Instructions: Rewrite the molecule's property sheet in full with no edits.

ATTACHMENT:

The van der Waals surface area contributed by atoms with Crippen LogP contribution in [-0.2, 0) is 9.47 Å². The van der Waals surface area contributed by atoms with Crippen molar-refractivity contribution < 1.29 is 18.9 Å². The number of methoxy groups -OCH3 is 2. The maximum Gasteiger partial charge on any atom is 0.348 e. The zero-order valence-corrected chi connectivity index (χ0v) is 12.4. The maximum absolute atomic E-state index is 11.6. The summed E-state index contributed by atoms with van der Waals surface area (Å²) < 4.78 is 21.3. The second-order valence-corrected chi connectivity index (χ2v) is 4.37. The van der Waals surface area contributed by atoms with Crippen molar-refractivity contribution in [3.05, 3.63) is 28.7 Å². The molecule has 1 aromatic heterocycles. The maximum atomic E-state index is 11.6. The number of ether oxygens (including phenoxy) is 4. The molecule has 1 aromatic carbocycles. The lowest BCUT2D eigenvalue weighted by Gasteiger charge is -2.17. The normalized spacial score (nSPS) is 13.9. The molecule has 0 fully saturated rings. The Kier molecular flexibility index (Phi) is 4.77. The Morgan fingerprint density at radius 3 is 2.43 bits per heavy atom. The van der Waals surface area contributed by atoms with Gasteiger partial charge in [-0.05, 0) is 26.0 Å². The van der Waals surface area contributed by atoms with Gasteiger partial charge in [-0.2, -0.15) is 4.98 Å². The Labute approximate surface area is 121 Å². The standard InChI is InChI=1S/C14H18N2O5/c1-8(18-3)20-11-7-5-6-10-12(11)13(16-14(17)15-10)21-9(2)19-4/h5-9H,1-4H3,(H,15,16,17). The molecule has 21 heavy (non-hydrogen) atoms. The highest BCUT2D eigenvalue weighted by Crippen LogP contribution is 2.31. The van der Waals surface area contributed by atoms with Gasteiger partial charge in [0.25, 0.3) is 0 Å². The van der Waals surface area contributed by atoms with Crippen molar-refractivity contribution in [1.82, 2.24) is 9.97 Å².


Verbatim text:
The van der Waals surface area contributed by atoms with Crippen LogP contribution in [-0.2, 0) is 9.47 Å². The van der Waals surface area contributed by atoms with Crippen molar-refractivity contribution < 1.29 is 18.9 Å². The number of methoxy groups -OCH3 is 2. The maximum Gasteiger partial charge on any atom is 0.348 e. The zero-order valence-corrected chi connectivity index (χ0v) is 12.4. The maximum absolute atomic E-state index is 11.6. The summed E-state index contributed by atoms with van der Waals surface area (Å²) < 4.78 is 21.3. The second-order valence-corrected chi connectivity index (χ2v) is 4.37. The van der Waals surface area contributed by atoms with Crippen molar-refractivity contribution in [3.05, 3.63) is 28.7 Å². The molecule has 1 aromatic heterocycles. The maximum atomic E-state index is 11.6. The number of ether oxygens (including phenoxy) is 4. The molecule has 1 aromatic carbocycles. The lowest BCUT2D eigenvalue weighted by Gasteiger charge is -2.17. The normalized spacial score (nSPS) is 13.9. The molecule has 0 fully saturated rings. The Kier molecular flexibility index (Phi) is 4.77. The Morgan fingerprint density at radius 3 is 2.43 bits per heavy atom. The van der Waals surface area contributed by atoms with Gasteiger partial charge in [-0.05, 0) is 26.0 Å². The van der Waals surface area contributed by atoms with Gasteiger partial charge in [-0.2, -0.15) is 4.98 Å². The Labute approximate surface area is 121 Å². The standard InChI is InChI=1S/C14H18N2O5/c1-8(18-3)20-11-7-5-6-10-12(11)13(16-14(17)15-10)21-9(2)19-4/h5-9H,1-4H3,(H,15,16,17). The molecule has 21 heavy (non-hydrogen) atoms. The highest BCUT2D eigenvalue weighted by Crippen LogP contribution is 2.31. The van der Waals surface area contributed by atoms with Gasteiger partial charge in [0.25, 0.3) is 0 Å². The van der Waals surface area contributed by atoms with Crippen molar-refractivity contribution in [1.82, 2.24) is 9.97 Å².